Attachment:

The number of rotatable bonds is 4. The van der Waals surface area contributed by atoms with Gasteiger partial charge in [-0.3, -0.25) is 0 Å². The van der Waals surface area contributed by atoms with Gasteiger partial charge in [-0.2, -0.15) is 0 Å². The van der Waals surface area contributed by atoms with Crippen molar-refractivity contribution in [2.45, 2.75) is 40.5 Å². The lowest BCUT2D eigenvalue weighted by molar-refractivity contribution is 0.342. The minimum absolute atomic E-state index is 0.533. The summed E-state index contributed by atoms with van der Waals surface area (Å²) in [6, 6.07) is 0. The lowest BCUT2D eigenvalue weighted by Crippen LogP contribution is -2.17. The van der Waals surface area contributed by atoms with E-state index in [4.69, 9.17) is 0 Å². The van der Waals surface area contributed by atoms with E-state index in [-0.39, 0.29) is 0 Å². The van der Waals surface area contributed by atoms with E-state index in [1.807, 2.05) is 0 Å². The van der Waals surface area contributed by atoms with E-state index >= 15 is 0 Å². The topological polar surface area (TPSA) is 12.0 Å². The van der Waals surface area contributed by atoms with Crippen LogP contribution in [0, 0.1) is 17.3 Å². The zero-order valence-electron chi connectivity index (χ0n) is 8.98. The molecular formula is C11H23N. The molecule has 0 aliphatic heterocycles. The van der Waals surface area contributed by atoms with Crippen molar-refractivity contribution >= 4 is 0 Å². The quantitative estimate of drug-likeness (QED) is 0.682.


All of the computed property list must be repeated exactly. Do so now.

The number of rotatable bonds is 4. The van der Waals surface area contributed by atoms with Gasteiger partial charge in [-0.3, -0.25) is 0 Å². The van der Waals surface area contributed by atoms with Gasteiger partial charge in [-0.2, -0.15) is 0 Å². The van der Waals surface area contributed by atoms with Crippen molar-refractivity contribution in [2.45, 2.75) is 40.5 Å². The lowest BCUT2D eigenvalue weighted by molar-refractivity contribution is 0.342. The minimum absolute atomic E-state index is 0.533. The summed E-state index contributed by atoms with van der Waals surface area (Å²) in [6, 6.07) is 0. The lowest BCUT2D eigenvalue weighted by Crippen LogP contribution is -2.17. The van der Waals surface area contributed by atoms with E-state index in [4.69, 9.17) is 0 Å². The van der Waals surface area contributed by atoms with E-state index in [-0.39, 0.29) is 0 Å². The van der Waals surface area contributed by atoms with E-state index in [1.807, 2.05) is 0 Å². The van der Waals surface area contributed by atoms with E-state index >= 15 is 0 Å². The topological polar surface area (TPSA) is 12.0 Å². The van der Waals surface area contributed by atoms with Crippen LogP contribution in [0, 0.1) is 17.3 Å². The zero-order valence-electron chi connectivity index (χ0n) is 8.98. The molecular formula is C11H23N. The molecule has 0 aliphatic heterocycles. The van der Waals surface area contributed by atoms with Crippen molar-refractivity contribution >= 4 is 0 Å². The quantitative estimate of drug-likeness (QED) is 0.682.